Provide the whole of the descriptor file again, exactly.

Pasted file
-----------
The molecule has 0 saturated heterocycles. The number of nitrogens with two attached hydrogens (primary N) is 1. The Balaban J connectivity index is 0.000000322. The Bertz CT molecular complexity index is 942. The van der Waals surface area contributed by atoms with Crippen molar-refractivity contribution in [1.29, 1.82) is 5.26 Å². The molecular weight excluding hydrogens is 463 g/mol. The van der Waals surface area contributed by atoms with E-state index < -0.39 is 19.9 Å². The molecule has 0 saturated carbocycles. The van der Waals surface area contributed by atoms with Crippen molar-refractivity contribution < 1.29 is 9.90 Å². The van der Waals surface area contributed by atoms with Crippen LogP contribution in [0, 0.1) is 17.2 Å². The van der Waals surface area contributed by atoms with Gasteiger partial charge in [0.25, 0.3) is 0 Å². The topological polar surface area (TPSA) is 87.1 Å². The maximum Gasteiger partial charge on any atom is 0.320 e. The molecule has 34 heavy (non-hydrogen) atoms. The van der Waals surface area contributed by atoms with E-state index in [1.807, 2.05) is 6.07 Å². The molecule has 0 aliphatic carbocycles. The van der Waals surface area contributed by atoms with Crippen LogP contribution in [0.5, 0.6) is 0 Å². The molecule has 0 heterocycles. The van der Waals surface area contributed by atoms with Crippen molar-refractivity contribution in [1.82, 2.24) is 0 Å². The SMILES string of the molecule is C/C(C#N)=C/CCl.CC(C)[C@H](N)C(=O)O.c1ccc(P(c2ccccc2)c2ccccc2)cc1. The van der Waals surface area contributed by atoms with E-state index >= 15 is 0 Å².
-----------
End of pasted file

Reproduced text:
The molecule has 0 saturated heterocycles. The number of nitrogens with two attached hydrogens (primary N) is 1. The Balaban J connectivity index is 0.000000322. The Bertz CT molecular complexity index is 942. The van der Waals surface area contributed by atoms with Crippen molar-refractivity contribution in [1.29, 1.82) is 5.26 Å². The molecular weight excluding hydrogens is 463 g/mol. The van der Waals surface area contributed by atoms with E-state index < -0.39 is 19.9 Å². The molecule has 0 saturated carbocycles. The van der Waals surface area contributed by atoms with Crippen molar-refractivity contribution < 1.29 is 9.90 Å². The van der Waals surface area contributed by atoms with Crippen LogP contribution in [0, 0.1) is 17.2 Å². The van der Waals surface area contributed by atoms with Gasteiger partial charge in [0.25, 0.3) is 0 Å². The topological polar surface area (TPSA) is 87.1 Å². The maximum Gasteiger partial charge on any atom is 0.320 e. The molecule has 34 heavy (non-hydrogen) atoms. The van der Waals surface area contributed by atoms with E-state index in [1.807, 2.05) is 6.07 Å². The molecule has 0 aliphatic carbocycles. The van der Waals surface area contributed by atoms with Crippen LogP contribution in [0.5, 0.6) is 0 Å². The molecule has 0 heterocycles. The van der Waals surface area contributed by atoms with Crippen molar-refractivity contribution in [1.82, 2.24) is 0 Å². The SMILES string of the molecule is C/C(C#N)=C/CCl.CC(C)[C@H](N)C(=O)O.c1ccc(P(c2ccccc2)c2ccccc2)cc1. The van der Waals surface area contributed by atoms with E-state index >= 15 is 0 Å².